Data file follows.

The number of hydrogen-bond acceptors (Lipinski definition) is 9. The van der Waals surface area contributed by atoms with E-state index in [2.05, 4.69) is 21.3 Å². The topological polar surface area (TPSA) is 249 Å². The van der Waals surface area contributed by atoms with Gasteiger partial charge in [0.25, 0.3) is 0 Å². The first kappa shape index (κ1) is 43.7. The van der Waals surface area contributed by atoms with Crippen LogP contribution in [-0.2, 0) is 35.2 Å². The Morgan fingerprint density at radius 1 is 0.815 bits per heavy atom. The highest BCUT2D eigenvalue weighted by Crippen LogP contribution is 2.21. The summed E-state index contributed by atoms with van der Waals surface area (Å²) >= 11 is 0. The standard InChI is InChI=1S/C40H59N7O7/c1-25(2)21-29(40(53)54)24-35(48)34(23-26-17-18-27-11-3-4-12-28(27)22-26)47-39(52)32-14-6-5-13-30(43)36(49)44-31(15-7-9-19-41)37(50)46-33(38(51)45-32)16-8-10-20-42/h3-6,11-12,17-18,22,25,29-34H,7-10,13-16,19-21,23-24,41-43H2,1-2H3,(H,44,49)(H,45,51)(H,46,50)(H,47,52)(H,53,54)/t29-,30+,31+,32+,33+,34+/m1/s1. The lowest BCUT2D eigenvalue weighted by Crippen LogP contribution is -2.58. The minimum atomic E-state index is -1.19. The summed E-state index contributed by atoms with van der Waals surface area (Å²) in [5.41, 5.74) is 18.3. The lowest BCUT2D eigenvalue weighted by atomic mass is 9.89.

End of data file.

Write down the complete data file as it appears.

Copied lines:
The number of hydrogen-bond acceptors (Lipinski definition) is 9. The van der Waals surface area contributed by atoms with E-state index in [2.05, 4.69) is 21.3 Å². The topological polar surface area (TPSA) is 249 Å². The van der Waals surface area contributed by atoms with Gasteiger partial charge in [0.25, 0.3) is 0 Å². The first kappa shape index (κ1) is 43.7. The van der Waals surface area contributed by atoms with Crippen LogP contribution in [-0.2, 0) is 35.2 Å². The Morgan fingerprint density at radius 1 is 0.815 bits per heavy atom. The highest BCUT2D eigenvalue weighted by Crippen LogP contribution is 2.21. The summed E-state index contributed by atoms with van der Waals surface area (Å²) >= 11 is 0. The standard InChI is InChI=1S/C40H59N7O7/c1-25(2)21-29(40(53)54)24-35(48)34(23-26-17-18-27-11-3-4-12-28(27)22-26)47-39(52)32-14-6-5-13-30(43)36(49)44-31(15-7-9-19-41)37(50)46-33(38(51)45-32)16-8-10-20-42/h3-6,11-12,17-18,22,25,29-34H,7-10,13-16,19-21,23-24,41-43H2,1-2H3,(H,44,49)(H,45,51)(H,46,50)(H,47,52)(H,53,54)/t29-,30+,31+,32+,33+,34+/m1/s1. The lowest BCUT2D eigenvalue weighted by Crippen LogP contribution is -2.58. The minimum atomic E-state index is -1.19. The summed E-state index contributed by atoms with van der Waals surface area (Å²) in [5.41, 5.74) is 18.3. The lowest BCUT2D eigenvalue weighted by atomic mass is 9.89.